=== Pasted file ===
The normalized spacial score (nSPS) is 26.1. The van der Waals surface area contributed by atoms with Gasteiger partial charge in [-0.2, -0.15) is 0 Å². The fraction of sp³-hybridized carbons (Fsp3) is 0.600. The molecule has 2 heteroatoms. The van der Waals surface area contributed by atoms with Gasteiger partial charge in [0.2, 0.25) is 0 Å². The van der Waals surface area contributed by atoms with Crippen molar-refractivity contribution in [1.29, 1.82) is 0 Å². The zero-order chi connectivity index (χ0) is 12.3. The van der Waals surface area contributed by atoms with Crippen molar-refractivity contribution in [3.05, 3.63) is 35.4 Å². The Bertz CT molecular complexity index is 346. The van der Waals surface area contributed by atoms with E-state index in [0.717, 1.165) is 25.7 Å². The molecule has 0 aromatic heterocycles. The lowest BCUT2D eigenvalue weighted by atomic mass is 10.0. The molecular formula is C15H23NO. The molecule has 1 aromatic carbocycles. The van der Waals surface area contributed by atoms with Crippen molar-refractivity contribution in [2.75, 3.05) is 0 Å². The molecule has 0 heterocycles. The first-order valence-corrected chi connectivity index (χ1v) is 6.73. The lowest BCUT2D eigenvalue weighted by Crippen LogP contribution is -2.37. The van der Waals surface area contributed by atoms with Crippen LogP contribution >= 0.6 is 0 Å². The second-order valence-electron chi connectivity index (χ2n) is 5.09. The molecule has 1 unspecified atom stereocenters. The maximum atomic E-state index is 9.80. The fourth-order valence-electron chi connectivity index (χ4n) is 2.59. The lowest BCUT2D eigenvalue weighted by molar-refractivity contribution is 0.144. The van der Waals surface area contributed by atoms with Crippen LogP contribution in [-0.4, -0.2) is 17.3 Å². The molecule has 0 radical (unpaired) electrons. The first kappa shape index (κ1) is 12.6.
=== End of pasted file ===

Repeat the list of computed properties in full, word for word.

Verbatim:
The normalized spacial score (nSPS) is 26.1. The van der Waals surface area contributed by atoms with Gasteiger partial charge in [-0.2, -0.15) is 0 Å². The fraction of sp³-hybridized carbons (Fsp3) is 0.600. The molecule has 2 heteroatoms. The van der Waals surface area contributed by atoms with Gasteiger partial charge in [0.2, 0.25) is 0 Å². The van der Waals surface area contributed by atoms with Crippen molar-refractivity contribution in [1.29, 1.82) is 0 Å². The zero-order chi connectivity index (χ0) is 12.3. The van der Waals surface area contributed by atoms with Crippen molar-refractivity contribution in [3.05, 3.63) is 35.4 Å². The Bertz CT molecular complexity index is 346. The van der Waals surface area contributed by atoms with E-state index in [0.717, 1.165) is 25.7 Å². The molecule has 0 aromatic heterocycles. The lowest BCUT2D eigenvalue weighted by atomic mass is 10.0. The molecular formula is C15H23NO. The molecule has 1 aromatic carbocycles. The van der Waals surface area contributed by atoms with Crippen molar-refractivity contribution in [2.75, 3.05) is 0 Å². The molecule has 0 heterocycles. The first-order valence-corrected chi connectivity index (χ1v) is 6.73. The lowest BCUT2D eigenvalue weighted by Crippen LogP contribution is -2.37. The van der Waals surface area contributed by atoms with Crippen LogP contribution >= 0.6 is 0 Å². The second-order valence-electron chi connectivity index (χ2n) is 5.09. The molecule has 1 unspecified atom stereocenters. The maximum atomic E-state index is 9.80. The fourth-order valence-electron chi connectivity index (χ4n) is 2.59. The lowest BCUT2D eigenvalue weighted by molar-refractivity contribution is 0.144. The van der Waals surface area contributed by atoms with Crippen LogP contribution in [-0.4, -0.2) is 17.3 Å². The molecule has 0 radical (unpaired) electrons. The first kappa shape index (κ1) is 12.6.